His rehab was a grind, Wicks said, but it taught him valuable lessons. “It made me realize football is a privilege. It’s not guaranteed. It helped me think about life after football, and the things that will happen after football, so it gave me a different perspective on life. So that just made me want to work harder, being that I’m able to come back and play the game again.”
The Cavaliers averaged 30.7 points per game in 2020, and Armstrong believes the offense can be more productive this season. Virginia has an experienced offensive line, talented receivers, and a deep group of running backs, as well as a quarterback who totaled 552 yards rushing and 2,117 passing last season.
“Obviously in the spring I didn’t use my feet too much,” Armstrong said, “but I’ve still got my feet with me, I can still scramble and do all those other things that I’m kind of accustomed to. [The offense] could be pretty dangerous. I’m just excited because this is just the beginning of the offseason … We have a big summer coming up in workouts and then fall camp. We have a lot to improve on, but I’m super excited about where we’re at now, and we’ve just got to continue to get better.”
Virginia opens the season Sept. 4 against William & Mary at Scott Stadium.
PROMISING GROUP: Six freshmen joined the program this semester after graduating early from high school: running back Amaad Foston, defensive backs Javin Burke and Langston Long, quarterback Jacob Rodriguez, linebacker James Jackson, and offensive tackle Logan Taylor.
“Amaad is most likely our best pass catcher out of the backfield, immediately,” Mendenhall said. “And he’s physical, and he’s tough, so [he’ll play on] special teams as well.”
Rodriguez sat out the practice Saturday with a hamstring injury, “but he’s done a really nice job, not only learning the offense, but he’s an effective quarterback and very similar skill set to Brennan, which [would make for] kind of a seamless transition if he were to earn the backup role,” Mendenhall said.
Overall, Mendenhall said, this is “the farthest-along group of first-years at midyear that we’ve had yet, and we have a whole other class coming, which I’m so excited about.”
The rest of the 2021 recruits will arrive at UVA this summer.
ONGOING COMPETITION: Armstrong is entrenched as the starting quarterback, but the battle for No. 2 will continue during training camp, Mendenhall said.
The candidates are Ira Armstead, Rodriguez and Jay Woolfolk. A senior at Benedictine High in the Richmond area, Woolfolk will enroll at Virginia this summer.
The 6-foot-3, 210-pound Armstead flashed impressive athleticism as a true freshman last fall, but a knee injury cut short his first college season, and he wasn’t a full participant in practice this spring.
“Jacob took way more reps the spring, was healthier, and probably is farther along in the mastery of the offensive content,” Mendenhall said.
Woolfolk, like Armstrong, Armstead and Rodriguez, is a dual-threat quarterback. He’s also a hard-throwing pitcher who plans to play baseball as well as football at Virginia.
“We’re anxious for Jay to come as well,” Mendenhall said. “And so I put him right side by side with the other two. We need a productive, durable player that can step in and be the No. 2, and so I’m really not willing to name it yet, because it’s too close to the call.”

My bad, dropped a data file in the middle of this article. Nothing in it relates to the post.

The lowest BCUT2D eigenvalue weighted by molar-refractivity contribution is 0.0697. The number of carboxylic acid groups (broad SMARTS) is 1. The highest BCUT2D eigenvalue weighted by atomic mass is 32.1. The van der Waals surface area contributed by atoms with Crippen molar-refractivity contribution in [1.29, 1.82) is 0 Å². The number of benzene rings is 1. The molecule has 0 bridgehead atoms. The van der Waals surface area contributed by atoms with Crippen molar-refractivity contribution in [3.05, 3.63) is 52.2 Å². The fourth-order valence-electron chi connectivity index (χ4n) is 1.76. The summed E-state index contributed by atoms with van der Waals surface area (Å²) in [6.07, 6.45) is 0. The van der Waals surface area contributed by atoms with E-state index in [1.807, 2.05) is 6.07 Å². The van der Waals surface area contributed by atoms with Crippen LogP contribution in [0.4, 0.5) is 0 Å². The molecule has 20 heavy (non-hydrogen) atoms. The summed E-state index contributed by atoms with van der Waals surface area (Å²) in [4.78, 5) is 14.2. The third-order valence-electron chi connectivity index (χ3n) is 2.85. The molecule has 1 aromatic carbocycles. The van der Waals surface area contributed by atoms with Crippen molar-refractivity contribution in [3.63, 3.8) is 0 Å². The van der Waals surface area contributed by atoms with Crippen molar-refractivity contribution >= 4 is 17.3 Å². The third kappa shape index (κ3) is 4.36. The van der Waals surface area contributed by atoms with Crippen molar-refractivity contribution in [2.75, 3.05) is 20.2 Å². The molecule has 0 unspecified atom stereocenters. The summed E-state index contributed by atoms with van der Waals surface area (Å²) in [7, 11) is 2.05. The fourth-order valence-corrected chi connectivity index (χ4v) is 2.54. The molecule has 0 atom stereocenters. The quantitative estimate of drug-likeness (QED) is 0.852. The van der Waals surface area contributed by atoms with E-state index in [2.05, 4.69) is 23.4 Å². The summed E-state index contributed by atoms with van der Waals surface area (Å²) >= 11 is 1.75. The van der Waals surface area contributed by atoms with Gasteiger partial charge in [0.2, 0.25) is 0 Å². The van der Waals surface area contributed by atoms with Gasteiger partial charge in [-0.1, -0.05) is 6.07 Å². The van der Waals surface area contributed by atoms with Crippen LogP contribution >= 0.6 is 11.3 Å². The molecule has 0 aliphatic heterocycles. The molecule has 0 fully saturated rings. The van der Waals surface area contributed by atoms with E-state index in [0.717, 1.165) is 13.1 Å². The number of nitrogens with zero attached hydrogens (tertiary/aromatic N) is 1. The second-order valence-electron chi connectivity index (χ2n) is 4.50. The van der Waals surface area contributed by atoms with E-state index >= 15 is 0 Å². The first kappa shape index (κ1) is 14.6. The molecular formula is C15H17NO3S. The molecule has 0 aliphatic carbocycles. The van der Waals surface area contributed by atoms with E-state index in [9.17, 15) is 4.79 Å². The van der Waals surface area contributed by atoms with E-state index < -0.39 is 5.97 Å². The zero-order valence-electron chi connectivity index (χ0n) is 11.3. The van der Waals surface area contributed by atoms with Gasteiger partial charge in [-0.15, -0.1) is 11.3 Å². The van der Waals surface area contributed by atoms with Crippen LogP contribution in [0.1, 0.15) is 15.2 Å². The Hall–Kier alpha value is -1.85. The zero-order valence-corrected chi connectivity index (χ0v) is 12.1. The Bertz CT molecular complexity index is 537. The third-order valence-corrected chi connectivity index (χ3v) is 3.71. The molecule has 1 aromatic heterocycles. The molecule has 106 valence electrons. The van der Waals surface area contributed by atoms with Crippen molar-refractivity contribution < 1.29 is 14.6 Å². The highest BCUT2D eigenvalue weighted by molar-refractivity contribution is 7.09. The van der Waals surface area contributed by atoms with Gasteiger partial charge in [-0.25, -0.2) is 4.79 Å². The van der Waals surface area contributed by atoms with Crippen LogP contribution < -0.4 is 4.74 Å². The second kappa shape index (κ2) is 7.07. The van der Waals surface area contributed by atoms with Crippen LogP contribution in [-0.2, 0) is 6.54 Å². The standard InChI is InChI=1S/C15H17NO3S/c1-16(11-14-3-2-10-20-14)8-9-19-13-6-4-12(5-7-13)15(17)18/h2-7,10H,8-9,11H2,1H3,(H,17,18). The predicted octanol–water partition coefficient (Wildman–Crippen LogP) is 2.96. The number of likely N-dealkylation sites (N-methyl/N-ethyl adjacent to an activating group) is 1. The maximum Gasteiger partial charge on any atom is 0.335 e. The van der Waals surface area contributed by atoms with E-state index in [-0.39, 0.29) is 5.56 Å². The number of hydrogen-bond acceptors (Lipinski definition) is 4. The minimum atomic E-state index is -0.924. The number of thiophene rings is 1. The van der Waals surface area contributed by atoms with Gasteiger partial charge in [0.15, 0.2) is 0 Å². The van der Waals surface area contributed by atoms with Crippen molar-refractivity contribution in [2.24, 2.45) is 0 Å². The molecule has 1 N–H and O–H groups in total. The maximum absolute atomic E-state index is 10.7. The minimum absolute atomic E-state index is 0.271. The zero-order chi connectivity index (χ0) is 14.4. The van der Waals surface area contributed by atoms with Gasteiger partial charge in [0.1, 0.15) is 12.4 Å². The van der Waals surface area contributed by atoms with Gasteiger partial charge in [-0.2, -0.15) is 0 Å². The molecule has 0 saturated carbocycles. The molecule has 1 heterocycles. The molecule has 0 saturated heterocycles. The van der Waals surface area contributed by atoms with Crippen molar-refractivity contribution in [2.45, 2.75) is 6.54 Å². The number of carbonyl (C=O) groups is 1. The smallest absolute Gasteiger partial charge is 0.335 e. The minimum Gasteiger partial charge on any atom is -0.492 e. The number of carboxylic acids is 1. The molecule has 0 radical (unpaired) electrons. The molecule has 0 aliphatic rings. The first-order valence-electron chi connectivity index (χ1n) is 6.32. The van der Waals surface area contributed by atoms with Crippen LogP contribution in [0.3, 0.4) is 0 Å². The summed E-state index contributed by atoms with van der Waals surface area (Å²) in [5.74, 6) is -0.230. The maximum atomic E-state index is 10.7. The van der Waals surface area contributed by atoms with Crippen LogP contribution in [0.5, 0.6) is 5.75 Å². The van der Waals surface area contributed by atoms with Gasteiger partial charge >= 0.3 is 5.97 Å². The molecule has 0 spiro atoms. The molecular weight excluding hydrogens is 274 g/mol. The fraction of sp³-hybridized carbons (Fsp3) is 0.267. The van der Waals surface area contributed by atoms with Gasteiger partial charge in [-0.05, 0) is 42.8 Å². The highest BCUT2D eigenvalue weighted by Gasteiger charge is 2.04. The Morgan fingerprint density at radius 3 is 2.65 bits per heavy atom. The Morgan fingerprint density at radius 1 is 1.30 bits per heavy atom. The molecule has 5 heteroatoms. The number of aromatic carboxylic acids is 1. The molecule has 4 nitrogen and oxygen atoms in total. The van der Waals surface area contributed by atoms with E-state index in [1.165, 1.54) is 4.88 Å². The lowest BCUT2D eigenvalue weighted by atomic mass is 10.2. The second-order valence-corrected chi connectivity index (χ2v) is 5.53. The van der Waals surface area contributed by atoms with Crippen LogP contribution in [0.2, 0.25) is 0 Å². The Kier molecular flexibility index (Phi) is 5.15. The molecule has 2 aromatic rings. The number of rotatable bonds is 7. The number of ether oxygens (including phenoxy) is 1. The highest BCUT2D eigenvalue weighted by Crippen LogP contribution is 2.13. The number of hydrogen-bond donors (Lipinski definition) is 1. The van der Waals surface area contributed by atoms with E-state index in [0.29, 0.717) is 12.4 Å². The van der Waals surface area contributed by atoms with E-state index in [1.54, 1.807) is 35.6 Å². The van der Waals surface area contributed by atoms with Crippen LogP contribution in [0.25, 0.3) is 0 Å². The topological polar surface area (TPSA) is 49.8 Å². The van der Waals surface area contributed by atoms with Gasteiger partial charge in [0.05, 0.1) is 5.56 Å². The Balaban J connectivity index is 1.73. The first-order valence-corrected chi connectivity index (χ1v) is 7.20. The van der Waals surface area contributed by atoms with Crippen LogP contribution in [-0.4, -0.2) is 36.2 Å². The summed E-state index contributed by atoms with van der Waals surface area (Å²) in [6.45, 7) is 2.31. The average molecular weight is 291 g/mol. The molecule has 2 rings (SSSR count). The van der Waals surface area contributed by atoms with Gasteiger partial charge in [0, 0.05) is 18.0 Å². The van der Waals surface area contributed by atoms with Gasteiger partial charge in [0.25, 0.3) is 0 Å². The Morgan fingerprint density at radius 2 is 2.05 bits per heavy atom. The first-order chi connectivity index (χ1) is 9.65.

SOUND BITES: Available for Zoom interviews after the spring game were Mendenhall, Jackson, Wicks and Armstrong. Among their comments:
* Mendenhall on Ra’Shaun Henry, who had four TD catches last season: “He was, going into the spring game, our most productive receiver of the spring, and we really like how he’s developed.”
* Jackson, who led the Cavaliers in tackles last season, on the defense’s performance: “I think that we took strides today, had a lot of people playing. The young guys, old guys, everybody took good reps. I think we were deliberate, and this whole spring I think that’s a big thing that we’re focusing on: just being deliberate every day and trying to get better every single day.”
* Jackson on Virginia’s offense: “All spring, they’ve just been giving us fits. Jelani, he’s a matchup problem. Dontayvion, he’s just an electric player that’s always making crazy catches, crazy plays. You’ve got guys on that side of the ball who are just playmakers. You already know [Armstrong] is gonna make plays all around the field, and those guys are just really good. So just going up against them every single day, it’s just fun, and it’s good for the defense.”
* Wicks on his first appearance at Scott Stadium since the 2019 season: “It was fun just playing with the team, connecting with each other, just getting back to what I do.”
* Mendenhall on UVA’s offensive philosophy: “There’s been seven different Coastal winners. Someone has to win it again, we’re the defending Coastal champion, and scoring points is directly tied to who’s gonna win it. And so we’re making an emphasis on playmaking personnel on the offensive side. That does not mean at the expense of the defense, but as many good players as we can put on the field that can catch and run and throw––or in Keytoan’s case, any of those things––the better we’re gonna be.”
* Armstrong on the atmosphere at Scott Stadium for the spring game: “Just having people watching just brings a little bit more oomph to your game, and we’re just excited to have hopefully a lot more people there this season.”